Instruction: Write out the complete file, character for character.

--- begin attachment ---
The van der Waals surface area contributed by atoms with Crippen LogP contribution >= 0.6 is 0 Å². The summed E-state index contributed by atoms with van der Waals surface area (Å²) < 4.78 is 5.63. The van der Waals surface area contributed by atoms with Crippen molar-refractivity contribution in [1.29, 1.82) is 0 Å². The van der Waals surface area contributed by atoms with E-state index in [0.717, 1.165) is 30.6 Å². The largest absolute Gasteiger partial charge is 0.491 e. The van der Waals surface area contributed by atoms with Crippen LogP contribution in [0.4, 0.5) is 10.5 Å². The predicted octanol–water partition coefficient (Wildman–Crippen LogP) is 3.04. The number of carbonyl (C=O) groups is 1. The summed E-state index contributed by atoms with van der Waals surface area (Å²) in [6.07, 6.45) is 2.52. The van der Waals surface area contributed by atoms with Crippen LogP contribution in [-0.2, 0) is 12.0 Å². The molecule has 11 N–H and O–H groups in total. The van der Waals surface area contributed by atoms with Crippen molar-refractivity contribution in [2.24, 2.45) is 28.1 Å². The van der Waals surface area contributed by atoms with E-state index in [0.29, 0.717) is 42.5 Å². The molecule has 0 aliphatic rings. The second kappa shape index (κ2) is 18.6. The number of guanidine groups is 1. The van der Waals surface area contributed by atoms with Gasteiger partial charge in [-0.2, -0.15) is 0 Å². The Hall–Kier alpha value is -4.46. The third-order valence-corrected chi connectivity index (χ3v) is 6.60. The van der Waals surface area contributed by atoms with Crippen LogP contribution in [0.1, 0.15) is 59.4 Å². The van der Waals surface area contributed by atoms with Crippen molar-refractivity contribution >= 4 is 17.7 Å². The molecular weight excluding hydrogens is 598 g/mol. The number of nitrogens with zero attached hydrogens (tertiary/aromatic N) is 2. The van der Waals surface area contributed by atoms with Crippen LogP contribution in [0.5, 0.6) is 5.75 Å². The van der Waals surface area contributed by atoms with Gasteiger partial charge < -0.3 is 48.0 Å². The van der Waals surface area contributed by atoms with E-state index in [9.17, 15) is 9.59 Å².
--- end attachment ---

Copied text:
The van der Waals surface area contributed by atoms with Crippen LogP contribution >= 0.6 is 0 Å². The summed E-state index contributed by atoms with van der Waals surface area (Å²) < 4.78 is 5.63. The van der Waals surface area contributed by atoms with Crippen molar-refractivity contribution in [1.29, 1.82) is 0 Å². The van der Waals surface area contributed by atoms with E-state index in [0.717, 1.165) is 30.6 Å². The largest absolute Gasteiger partial charge is 0.491 e. The van der Waals surface area contributed by atoms with Crippen LogP contribution in [0.4, 0.5) is 10.5 Å². The predicted octanol–water partition coefficient (Wildman–Crippen LogP) is 3.04. The number of carbonyl (C=O) groups is 1. The summed E-state index contributed by atoms with van der Waals surface area (Å²) in [6.07, 6.45) is 2.52. The van der Waals surface area contributed by atoms with Crippen LogP contribution in [-0.2, 0) is 12.0 Å². The molecule has 11 N–H and O–H groups in total. The van der Waals surface area contributed by atoms with Crippen molar-refractivity contribution in [2.24, 2.45) is 28.1 Å². The van der Waals surface area contributed by atoms with E-state index in [0.29, 0.717) is 42.5 Å². The molecule has 0 aliphatic rings. The second kappa shape index (κ2) is 18.6. The number of guanidine groups is 1. The van der Waals surface area contributed by atoms with Gasteiger partial charge in [-0.2, -0.15) is 0 Å². The Hall–Kier alpha value is -4.46. The third-order valence-corrected chi connectivity index (χ3v) is 6.60. The van der Waals surface area contributed by atoms with Crippen LogP contribution in [0.1, 0.15) is 59.4 Å². The van der Waals surface area contributed by atoms with Crippen molar-refractivity contribution >= 4 is 17.7 Å². The molecular weight excluding hydrogens is 598 g/mol. The number of nitrogens with zero attached hydrogens (tertiary/aromatic N) is 2. The van der Waals surface area contributed by atoms with Crippen LogP contribution in [0.5, 0.6) is 5.75 Å². The van der Waals surface area contributed by atoms with Gasteiger partial charge < -0.3 is 48.0 Å². The van der Waals surface area contributed by atoms with E-state index in [9.17, 15) is 9.59 Å².